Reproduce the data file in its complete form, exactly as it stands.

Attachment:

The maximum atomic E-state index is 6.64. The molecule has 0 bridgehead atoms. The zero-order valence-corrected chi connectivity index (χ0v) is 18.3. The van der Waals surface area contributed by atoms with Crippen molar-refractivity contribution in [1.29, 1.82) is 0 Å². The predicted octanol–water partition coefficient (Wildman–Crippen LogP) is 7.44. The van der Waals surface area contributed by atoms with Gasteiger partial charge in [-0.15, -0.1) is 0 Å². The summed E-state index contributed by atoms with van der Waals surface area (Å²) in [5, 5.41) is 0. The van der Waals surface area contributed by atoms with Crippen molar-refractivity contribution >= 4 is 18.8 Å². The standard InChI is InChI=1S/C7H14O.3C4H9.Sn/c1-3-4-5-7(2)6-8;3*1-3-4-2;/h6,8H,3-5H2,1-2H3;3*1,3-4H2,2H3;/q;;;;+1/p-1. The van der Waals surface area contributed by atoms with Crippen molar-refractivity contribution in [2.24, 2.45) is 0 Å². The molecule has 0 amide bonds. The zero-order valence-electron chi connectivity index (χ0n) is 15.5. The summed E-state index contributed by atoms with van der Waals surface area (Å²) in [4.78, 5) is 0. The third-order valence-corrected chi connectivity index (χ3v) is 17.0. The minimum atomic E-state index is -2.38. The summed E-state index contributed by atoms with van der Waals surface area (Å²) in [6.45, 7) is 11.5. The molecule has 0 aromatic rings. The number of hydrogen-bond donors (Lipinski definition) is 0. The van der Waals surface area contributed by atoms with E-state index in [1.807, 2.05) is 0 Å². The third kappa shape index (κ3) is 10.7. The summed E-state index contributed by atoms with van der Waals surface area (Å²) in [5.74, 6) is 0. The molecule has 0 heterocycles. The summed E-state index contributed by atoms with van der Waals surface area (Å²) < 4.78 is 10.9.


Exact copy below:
The maximum atomic E-state index is 6.64. The molecule has 0 bridgehead atoms. The zero-order valence-corrected chi connectivity index (χ0v) is 18.3. The van der Waals surface area contributed by atoms with Crippen molar-refractivity contribution in [1.29, 1.82) is 0 Å². The predicted octanol–water partition coefficient (Wildman–Crippen LogP) is 7.44. The van der Waals surface area contributed by atoms with Gasteiger partial charge in [-0.15, -0.1) is 0 Å². The summed E-state index contributed by atoms with van der Waals surface area (Å²) in [5, 5.41) is 0. The van der Waals surface area contributed by atoms with Crippen molar-refractivity contribution >= 4 is 18.8 Å². The standard InChI is InChI=1S/C7H14O.3C4H9.Sn/c1-3-4-5-7(2)6-8;3*1-3-4-2;/h6,8H,3-5H2,1-2H3;3*1,3-4H2,2H3;/q;;;;+1/p-1. The van der Waals surface area contributed by atoms with Crippen molar-refractivity contribution in [2.24, 2.45) is 0 Å². The molecule has 0 amide bonds. The zero-order valence-electron chi connectivity index (χ0n) is 15.5. The summed E-state index contributed by atoms with van der Waals surface area (Å²) in [4.78, 5) is 0. The third-order valence-corrected chi connectivity index (χ3v) is 17.0. The minimum atomic E-state index is -2.38. The summed E-state index contributed by atoms with van der Waals surface area (Å²) in [6.45, 7) is 11.5. The molecule has 0 aromatic rings. The number of hydrogen-bond donors (Lipinski definition) is 0. The van der Waals surface area contributed by atoms with E-state index in [1.807, 2.05) is 0 Å². The third kappa shape index (κ3) is 10.7. The summed E-state index contributed by atoms with van der Waals surface area (Å²) in [5.74, 6) is 0. The molecule has 0 heterocycles. The summed E-state index contributed by atoms with van der Waals surface area (Å²) < 4.78 is 10.9.